Prior to moving to Seattle, I assumed a tailor-made cocktail represented a slightly>"/>
Prior to moving to Seattle, I assumed a tailor-made cocktail represented a slightly mystical alchemy of the bartender's latest tricks, the current farmers market report, Jerry Thomas' advice, and a precise reading of the customer's mood. Coming from drinking cultures dominated by beer and bourbon, I was tantalized by reports of bartenders making sense of tequila, strawberries, and cilantro.
So I began visiting local bars renowned for the wisdom and whimsy that make a bespoke cocktail worthwhile. While bartender's choice is now such a popular alternative that servers at half of the restaurants I've visited this week have suggested it, I'd rather leave improv to the experts.
I stopped by Liberty, where I asked for a brown liquor drink. "Maybe something with citrus," I suggested, since it was a plausibly summery day.
The bartender complied, producing a very familiar-looking cocktail. "This is called a Manhattan," he said grandly.
That was it. No freshly shaved nutmeg, no raw egg, no coconut water.
I later wondered if perhaps I didn't look the part of a cocktail adventurer. Maybe I seemed too young--and too female--to have any familiarity with a recipe that David Embury lists as one of six basic drinks in his classic The Fine Art of Mixing Drinks.
I decided to test my theory with the help of our two interns, who are as dissimilar as two white alt-weekly writers can be. Here's Joe, who describes himself as "a large, bearded man with a couple of tattoos.":
And here's Julia, who just turned 21:
Joe and Julia's assignment was to select three leading cocktail bars, and pay them solo visits during the same shift on different days. I instructed them to place the same order as I did at Liberty, and record the results. If bartenders were prone to sizing up girliness before mixing drinks, the proof would appear in their glasses.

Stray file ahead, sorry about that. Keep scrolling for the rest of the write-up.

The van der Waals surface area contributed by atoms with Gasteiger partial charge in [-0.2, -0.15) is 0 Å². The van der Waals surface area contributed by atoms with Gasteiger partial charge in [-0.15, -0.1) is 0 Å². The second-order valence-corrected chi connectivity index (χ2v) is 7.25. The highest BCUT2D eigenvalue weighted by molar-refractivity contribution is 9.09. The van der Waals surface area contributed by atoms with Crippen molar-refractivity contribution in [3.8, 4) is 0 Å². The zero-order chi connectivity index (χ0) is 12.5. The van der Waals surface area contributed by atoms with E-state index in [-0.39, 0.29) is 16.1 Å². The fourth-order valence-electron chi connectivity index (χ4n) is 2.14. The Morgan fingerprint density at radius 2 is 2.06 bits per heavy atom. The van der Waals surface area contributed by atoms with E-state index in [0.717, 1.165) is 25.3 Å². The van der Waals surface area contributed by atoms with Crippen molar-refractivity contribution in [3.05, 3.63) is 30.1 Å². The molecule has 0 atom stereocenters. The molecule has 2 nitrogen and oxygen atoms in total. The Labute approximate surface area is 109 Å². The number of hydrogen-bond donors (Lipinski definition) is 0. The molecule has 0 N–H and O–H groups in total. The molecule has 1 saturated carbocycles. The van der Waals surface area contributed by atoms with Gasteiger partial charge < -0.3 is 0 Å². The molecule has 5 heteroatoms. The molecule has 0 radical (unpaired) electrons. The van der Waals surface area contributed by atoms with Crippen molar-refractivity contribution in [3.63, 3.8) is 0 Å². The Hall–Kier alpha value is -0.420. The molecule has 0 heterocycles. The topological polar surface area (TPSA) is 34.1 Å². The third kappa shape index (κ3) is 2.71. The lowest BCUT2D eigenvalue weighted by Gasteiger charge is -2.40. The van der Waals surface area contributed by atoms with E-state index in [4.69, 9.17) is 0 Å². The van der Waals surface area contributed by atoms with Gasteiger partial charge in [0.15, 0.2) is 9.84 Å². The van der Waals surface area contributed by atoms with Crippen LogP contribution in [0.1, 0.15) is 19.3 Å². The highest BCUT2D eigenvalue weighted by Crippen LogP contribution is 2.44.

Here's what happened:
At Zig Zag, Julia reports, "the bartender immediately started mixing a drink, seemingly with a recipe in mind." She was served a bourbon crusta, made with bourbon, maraschino, orange liqueur, and lemon juice.
The Zig Zag bartender engaged Joe in deeper cocktail conversation. "The amazing bartender was genuinely kind-hearted and interested in helping me find a fun drink," Joe says. After some discussion, the bartender produced a bourbon crusta, made with bourbon, maraschino, orange liqueur, and lemon juice.
Over at Sun Liquor, Julia encountered another single-minded bartender who went straight to work. He offered her a Derby, the bourbon-and-bitters cocktail that leads the Capitol Hill bar's drinks list.
Joe got the same on the rocks, much to his disappointment. "The drink, while pretty, was pretty much just straight whiskey," he grumbled. (Joe and Julia aren't whiskey drinkers.)
The bartender at Bathtub Gin was the only bartender to ask Julia a follow-up question. "He threw me for a loop, asking if I wanted it sweet or spicy," she says. "Not wanting to skew the results, I told the bartender to make whichever he felt like." He settled on a Lion's Tale of bourbon, lime, pimento jam, and bitters.
Joe found his Lion's Tale "tasty," but didn't bother to take a picture. He rightly assumed Julia had been served the same drink.
Apparently Seattle's cocktail gurus aren't closet sexists, after all. But I think the experiment does prove that the operative word in "bartender's choice" is bartender.
"The bartender's choice is about making it easier for the bartender during busy times," Eric Alperin of Los Angeles' Varnish told Food Arts earlier this year. "[It] can make the machine move faster."
Daring cocktail drinkers, it seems, would do better to stick with making their own choices. Take note, Julia.
"Although whiskey doesn't quite have the gag-inducing properties of tequila, it never would have been my first choice as a cocktail base, until last week," she says. "I have a new appreciation for the alcohol."